Travel Journal, Day 14

画像に含まれている可能性があるもの:4人、、スマイルDay 14. Today, as I looked around the camp full of refugees, I saw not just the refugees, but the volunteers I will leave behind. Those who will stay to work day in and day out. I am filed with love and gratitude for these people. Did you know that many long term volunteers are unemployed, from countries where a stable decent paying job is more a dream than a hope? In Macedonia, the minimum wage is €200 a month, and many of the volunteers get that, or less, in a stipend for helping full time at the camps. The volunteers from NuN stay in a small apartment in Gevgelija –two bedrooms, 3-4 men, €250 a month. They bring supplies from Skopje to the camps in old cars that were donated, not worthy of selling, or in their own cars, racking up miles and wear when they have no jobs. Or they take the bus 2.5 hrs each way because they have no car. They give money to refugees in need from their meager stipends. I wish i were an artist. In my minds eye, I see a route spanning from the Greek islands through the Balkans, made up of hands of those who have little, helping those who have lost all. I wish I could paint it across the sky for all to see.

I confess I am feeling ashamed that i must go home. That I must return to my life, to my job, to make money, in order to continue a life that is comfortable, when so many others can’t. I came to help the refugees at a time when I normally would have taken a vacation and gone somewhere warm for a few weeks. I have helped, but without inconveniencing myself. When I think about how well Kemal ( Nun Gevgelija) and Ediedi and Kastriot Rexhepi, and all the other long term volunteers have treated us, I want to cry. We were never alone, never without the things we needed, even if the things we needed were hard to find. I am thankful, not because of these things, but because they opened my eyes and my heart, and showed me a new way of seeing.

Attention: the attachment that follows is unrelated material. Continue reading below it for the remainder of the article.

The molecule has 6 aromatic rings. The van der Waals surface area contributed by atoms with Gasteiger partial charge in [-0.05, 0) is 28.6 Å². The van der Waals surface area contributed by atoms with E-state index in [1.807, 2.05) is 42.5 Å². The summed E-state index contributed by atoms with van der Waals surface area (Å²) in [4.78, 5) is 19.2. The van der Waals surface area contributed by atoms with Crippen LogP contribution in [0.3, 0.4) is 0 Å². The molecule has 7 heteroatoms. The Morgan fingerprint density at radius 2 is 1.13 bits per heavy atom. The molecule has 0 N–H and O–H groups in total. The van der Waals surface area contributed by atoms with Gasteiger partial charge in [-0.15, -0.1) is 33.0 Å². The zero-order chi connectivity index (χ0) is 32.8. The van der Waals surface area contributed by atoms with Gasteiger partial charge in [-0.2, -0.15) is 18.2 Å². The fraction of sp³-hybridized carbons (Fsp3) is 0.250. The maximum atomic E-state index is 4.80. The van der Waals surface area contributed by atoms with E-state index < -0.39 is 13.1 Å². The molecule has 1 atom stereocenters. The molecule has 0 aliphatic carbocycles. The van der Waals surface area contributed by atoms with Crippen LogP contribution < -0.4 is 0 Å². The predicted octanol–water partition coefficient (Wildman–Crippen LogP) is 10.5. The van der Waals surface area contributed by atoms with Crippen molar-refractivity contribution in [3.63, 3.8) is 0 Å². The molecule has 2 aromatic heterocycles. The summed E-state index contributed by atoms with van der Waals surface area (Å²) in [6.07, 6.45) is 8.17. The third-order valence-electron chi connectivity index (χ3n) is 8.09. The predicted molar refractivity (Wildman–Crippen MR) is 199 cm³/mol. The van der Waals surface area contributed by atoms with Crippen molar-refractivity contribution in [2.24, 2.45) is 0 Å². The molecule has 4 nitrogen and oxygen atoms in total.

I’ve heard the stories of Lence Zdravkin standing at her window watching refugees trudge by in the heat, not knowing how to get where they wanted to go, but continuing anyway. How she was compelled to help, although it was illegal — to give them water and food, to direct them on their way. How Kemal and his best friend left Skopje for Gevgeljia to hand out fruit, watermelons, oranges, whatever they could buy in bulk locally, daily, with money they could not afford, but could not pocket when so many needed food. Of beautiful hair that had to be shaved because lice was discovered after distributing food to refugees at the train station. Of Edi, a father of 4 children, 3 still at home, and a grandfather — who came to help and stayed because he and Kemal had worked together to help refugees during the Bosnian war. There are many such stories, some are well known, but most are simply the silent stories of people’s hearts. It is because of these people, not the governments, not the big international NGOs, not us short term volunteers with all of our donations–that so many refugees have been helped and saved. Were it not for their hearts calling out to us, we might not have heard.

Leesteffy and volunteers

We who have resources, or at least the opportunity to gather donations, must help those who don’t. We must support the local long term volunteers, because without them the refugees are frankly, screwed. As an American, I have the possibility of raising funds. I can choose to come for two weeks, or to raise funds to come for 6 months or a year. Locals don’t have that luxury, but they help, even without the possibility of raising funds. Sehr Haroon and I have started a long-term volunteer fund for NuN. Jointly, we contributed €1100 and hope that others who come to volunteer with NuN on a short term basis, will donate to this fund as well. And that everyone who goes to help, whether on the islands or elsewhere in the Balkans will take a moment to remember, that those who are helping the most, may have very little. That it is not only the refugees we must support, but the locals who are the backbone of this crisis. I ask all of you volunteers who come from countries where we have resources, where we can gather donations, to give something to the local long term volunteers–whatever you can–even if it is just €20 you slip into someone’s hand. To always remember the local volunteers may have little resources, but a great deal of pride (so would never ask.) And huge hearts. The refugees need them. Let us all remember that. Thank you.

 Travel Journal, Day 14

Leave a Reply

Your email address will not be published. Required fields are marked *